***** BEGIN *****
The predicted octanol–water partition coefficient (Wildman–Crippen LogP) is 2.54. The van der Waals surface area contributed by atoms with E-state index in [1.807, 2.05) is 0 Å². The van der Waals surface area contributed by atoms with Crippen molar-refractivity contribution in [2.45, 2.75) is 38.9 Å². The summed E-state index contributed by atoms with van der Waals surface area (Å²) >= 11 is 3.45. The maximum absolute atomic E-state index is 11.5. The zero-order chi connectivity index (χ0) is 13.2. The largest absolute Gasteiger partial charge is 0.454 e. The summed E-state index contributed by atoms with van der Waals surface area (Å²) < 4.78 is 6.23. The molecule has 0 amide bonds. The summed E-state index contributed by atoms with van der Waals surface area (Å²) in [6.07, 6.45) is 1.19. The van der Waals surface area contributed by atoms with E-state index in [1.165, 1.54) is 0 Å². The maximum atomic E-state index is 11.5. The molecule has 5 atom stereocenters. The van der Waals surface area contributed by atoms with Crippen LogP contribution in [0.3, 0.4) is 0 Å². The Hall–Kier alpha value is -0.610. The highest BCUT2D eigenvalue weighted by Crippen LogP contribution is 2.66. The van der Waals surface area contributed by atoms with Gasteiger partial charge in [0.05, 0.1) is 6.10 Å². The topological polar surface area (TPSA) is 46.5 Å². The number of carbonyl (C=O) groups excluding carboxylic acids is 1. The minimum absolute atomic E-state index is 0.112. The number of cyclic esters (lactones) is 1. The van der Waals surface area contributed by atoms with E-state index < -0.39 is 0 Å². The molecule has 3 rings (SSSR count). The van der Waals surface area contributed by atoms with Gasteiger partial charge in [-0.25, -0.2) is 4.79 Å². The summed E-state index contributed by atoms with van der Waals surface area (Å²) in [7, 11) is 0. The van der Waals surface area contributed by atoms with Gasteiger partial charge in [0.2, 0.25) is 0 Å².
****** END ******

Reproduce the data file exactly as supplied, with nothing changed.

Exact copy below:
The predicted octanol–water partition coefficient (Wildman–Crippen LogP) is 2.54. The van der Waals surface area contributed by atoms with E-state index in [1.807, 2.05) is 0 Å². The van der Waals surface area contributed by atoms with Crippen molar-refractivity contribution in [2.45, 2.75) is 38.9 Å². The summed E-state index contributed by atoms with van der Waals surface area (Å²) >= 11 is 3.45. The maximum absolute atomic E-state index is 11.5. The zero-order chi connectivity index (χ0) is 13.2. The largest absolute Gasteiger partial charge is 0.454 e. The summed E-state index contributed by atoms with van der Waals surface area (Å²) < 4.78 is 6.23. The molecule has 0 amide bonds. The summed E-state index contributed by atoms with van der Waals surface area (Å²) in [6.07, 6.45) is 1.19. The van der Waals surface area contributed by atoms with E-state index in [1.165, 1.54) is 0 Å². The maximum atomic E-state index is 11.5. The molecule has 5 atom stereocenters. The van der Waals surface area contributed by atoms with Crippen LogP contribution in [0.3, 0.4) is 0 Å². The Hall–Kier alpha value is -0.610. The highest BCUT2D eigenvalue weighted by Crippen LogP contribution is 2.66. The van der Waals surface area contributed by atoms with Gasteiger partial charge in [0.05, 0.1) is 6.10 Å². The topological polar surface area (TPSA) is 46.5 Å². The number of carbonyl (C=O) groups excluding carboxylic acids is 1. The minimum absolute atomic E-state index is 0.112. The number of cyclic esters (lactones) is 1. The van der Waals surface area contributed by atoms with E-state index < -0.39 is 0 Å². The molecule has 3 rings (SSSR count). The van der Waals surface area contributed by atoms with Gasteiger partial charge in [-0.25, -0.2) is 4.79 Å². The summed E-state index contributed by atoms with van der Waals surface area (Å²) in [7, 11) is 0. The van der Waals surface area contributed by atoms with Gasteiger partial charge in [0.2, 0.25) is 0 Å².